Montage, the assembling of discrete segments of film for dramatic effect, is what makes movies an art form distinct from just filmed theater. Which is why it's odd that so many filmmakers have been tempted to experiment with abandoning montage and simply filming the action and dialogue in continuity. Long takes and tracking shots do have their place in a movie: Think of the suspense built in the opening scene in Orson Welles's Touch of Evil (1958), an extended tracking shot that follows a car with a bomb in it for almost three and a half minutes until the bomb explodes. Or the way Michael Haneke introduces his principal characters with a nine-minute traveling shot in Code Unknown (2000). Or, to consider the ultimate extreme of anti-montage filmmaking, the scenes in Chantal Akerman's Jeanne Dielman, 23 Commerce Quay, 1080 Brussels (1975), in which the camera not only doesn't move for minutes on end, but characters also walk out of frame, leaving the viewer to contemplate only the banality of the rooms in which the title character lives her daily life. But these shots are only part of the films in question: Eventually, Welles and Haneke and even Akerman are forced to cut from one scene to another to tell a story. Alfred Hitchcock was intrigued with the possibility of making an entire movie without cuts. He couldn't bring it off because of technological limitations: Film magazines of the day held only ten minutes' worth of footage, and movie projectors could show only 20 minutes at a time before reels needed to be changed. In Rope, Hitchcock often works around these limitations by artificial blackouts in which a character's back fills the frame to mask the cut, but he sometimes makes an unmasked quick cut to a character entering the room -- a kind of blink-and-you-miss-it cut.* But for most of the film, we are watching the action in real time, as we would on a stage. Rope began as a play, of course, in 1929, when Patrick Hamilton's thinly disguised version of the 1924 Leopold and Loeb murder case was staged in London. Hitchcock, who had almost certainly seen it on stage, asked Hume Cronyn to adapt it for the screen and then brought in Arthur Laurents to write the screenplay. To accomplish his idea of filming it as a continuous action, he worked with two cinematographers, William V. Skall and Joseph A. Valentine, and a crew of camera operators whose names are listed -- uniquely for the time -- in the opening credits, developing a kind of choreography through the rooms, designed by Perry Ferguson, that appear on the screen. The film opens with the murder of David Kentley (Dick Hogan) by Brandon (John Dall) and Philip (Farley Granger), who then hide his body in a large antique chest and proceed to hold a dinner party in the same room, serving dinner from the lid of the chest, which they cover with a cloth and on which they place two candelabra. The dinner guests are David's father (Cedric Hardwicke), his aunt (Constance Collier), his fiancée, Janet (Joan Chandler), his old friend and rival for Janet's hand (Douglas Dick), and the former headmaster of their prep school, Rupert Cadell (James Stewart). Everyone spends a lot of time wondering why David hasn't shown up for the party, too, while Brandon carries on some intellectual jousting with Rupert and the others about whether murder is really a crime if a superior person kills an inferior one, and Philip, jittery from the beginning, drinks heavily and starts to fall to pieces. Murder will out, eventually, but not after much talk and everyone except Rupert, who returns to find a cigarette case he pretends to have lost, has gone home. There is one beautifully Hitchcockian scene in the film, in which the chest is positioned in the foreground, and while the talk about murder goes on off-camera, we watch the housekeeper (Edith Evanson) clear away the serving dishes, remove the cloth and candelabra, and almost put back the books that had been stored in the chest. It's a rare moment of genuine suspense in a film whose archness of dialogue and sometimes distractingly busy camerawork saps a lot of the necessary tension, especially since we know whodunit and assume that they'll get caught somehow. Some questionable casting also undermines the film: Stewart does what he can as always, but is never quite convincing as a Nietzschean intellectual, and Granger's disintegrating Philip is more a collection of gestures than a characterization. The gay subtext of the film emerges strongly despite the Production Code, but today portrayals of gay men as thrill-killers only adds something of a sour note, even though Dall and Granger were both gay, and Granger was for a time Laurents's lover.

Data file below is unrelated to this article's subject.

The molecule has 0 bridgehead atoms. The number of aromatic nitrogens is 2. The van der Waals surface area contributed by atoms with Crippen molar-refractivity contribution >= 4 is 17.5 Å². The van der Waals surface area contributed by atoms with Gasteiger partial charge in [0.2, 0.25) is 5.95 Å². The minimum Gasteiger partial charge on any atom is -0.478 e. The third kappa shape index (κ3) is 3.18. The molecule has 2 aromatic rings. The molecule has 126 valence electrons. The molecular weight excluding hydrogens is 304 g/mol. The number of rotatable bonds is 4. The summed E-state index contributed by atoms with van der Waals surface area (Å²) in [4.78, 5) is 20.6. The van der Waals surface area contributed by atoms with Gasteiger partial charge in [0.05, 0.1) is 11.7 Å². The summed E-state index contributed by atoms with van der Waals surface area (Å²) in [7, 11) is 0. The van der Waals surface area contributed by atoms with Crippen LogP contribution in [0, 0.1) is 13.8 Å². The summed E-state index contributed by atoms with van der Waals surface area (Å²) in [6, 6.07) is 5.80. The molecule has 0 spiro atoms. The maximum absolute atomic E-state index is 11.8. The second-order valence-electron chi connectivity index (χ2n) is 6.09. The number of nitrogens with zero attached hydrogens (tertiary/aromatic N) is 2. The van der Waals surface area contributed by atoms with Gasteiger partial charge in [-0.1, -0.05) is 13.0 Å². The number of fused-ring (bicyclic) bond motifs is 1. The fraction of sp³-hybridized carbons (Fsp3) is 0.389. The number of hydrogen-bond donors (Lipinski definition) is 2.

*Technology has since made something like what Hitchcock was aiming for in Rope possible. Alexander Sokurov's 2002 Russian Ark consists of a single 96-minute tracking shot through the Winter Palace in St. Petersburg as a well-rehearsed crowd of actors, dancers, and extras re-create 300 years of Russian history. Projectors today are also capable of handling continuous action without the necessity of reel-changes, making possible Alejandro Iñárruitu's Oscar-winning Birdman or (The Unexpected Virtue of Ignorance) (2014), with its appearance of unedited continuity, though Iñárritu and cinematographer Emmanuel Lubezki resorted to masked cuts very much like Hitchcock's.